Topic: King Mswati III

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Mswati III (born Makhosetive Dlamini on April 19, 1968) is the King of Swaziland and head of the Swazi Royal Family. In 1986, he succeeded his father Sobhuza II as ruler of the southern African kingdom. He is generally considered to be one of the last absolute monarchs in the world, as he has the authority to appoint the country's Prime Minister, members of the cabinet, and the judiciary. However, he is bound to a certain degree by Swazi traditions and he does not have the authority to choose his heir.

Mswati III is known for his taste for luxury and his practice of polygamy (although at least two wives are appointed by the state), and has been criticized abroad for pursuing his personal interests at the expense of his country, one of the poorest in the world. In 2001 he attempted to curb the AIDS epidemic by invoking an ancient chastity rite, the umchwasho, that banned women under the age of 18 from sex. According to a 2008 report in the New York Times, within Swaziland, Mswati is a respected and largely popular figure. However, his policies and opulent lifestyle have also triggered domestic protests and international ridicule.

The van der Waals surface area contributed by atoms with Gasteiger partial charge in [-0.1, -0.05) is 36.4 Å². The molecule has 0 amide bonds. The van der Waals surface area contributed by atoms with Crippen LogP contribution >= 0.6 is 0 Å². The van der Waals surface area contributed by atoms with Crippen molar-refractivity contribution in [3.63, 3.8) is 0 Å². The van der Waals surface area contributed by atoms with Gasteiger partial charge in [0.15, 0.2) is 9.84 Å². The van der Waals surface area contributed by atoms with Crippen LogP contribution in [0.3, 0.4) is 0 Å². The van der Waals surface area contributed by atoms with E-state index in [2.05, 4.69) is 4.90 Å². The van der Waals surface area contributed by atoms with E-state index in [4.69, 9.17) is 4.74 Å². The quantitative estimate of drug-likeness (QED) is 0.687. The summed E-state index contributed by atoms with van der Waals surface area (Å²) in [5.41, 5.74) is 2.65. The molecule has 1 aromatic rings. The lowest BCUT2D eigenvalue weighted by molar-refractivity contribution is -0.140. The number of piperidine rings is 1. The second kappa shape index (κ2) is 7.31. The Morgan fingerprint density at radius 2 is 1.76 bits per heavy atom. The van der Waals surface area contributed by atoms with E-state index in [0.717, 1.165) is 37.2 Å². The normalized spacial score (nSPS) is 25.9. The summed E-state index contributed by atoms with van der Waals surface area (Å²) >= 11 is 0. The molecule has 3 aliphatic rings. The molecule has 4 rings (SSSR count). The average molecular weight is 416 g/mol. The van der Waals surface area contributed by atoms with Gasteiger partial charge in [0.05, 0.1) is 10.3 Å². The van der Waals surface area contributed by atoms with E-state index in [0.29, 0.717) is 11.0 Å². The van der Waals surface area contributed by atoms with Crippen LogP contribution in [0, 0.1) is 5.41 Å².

He is one of many sons of king Sobhuza II (who had 70 wives and at the time of his death left over 1000 grandchildren) and the only child of Ntombi Tfwala, also known as Inkhosikati LaTfwala, one of the king's younger wives. He was born at the Raleigh Fitkin Memorial Hospital, four months before Swaziland attained independence from Britain. When he and his mother were discharged from the hospital they went to live at one of king Sobhuza's residences of Etjeni near Masundwini Palace. His birth name was Makhosetive (King of Nations).

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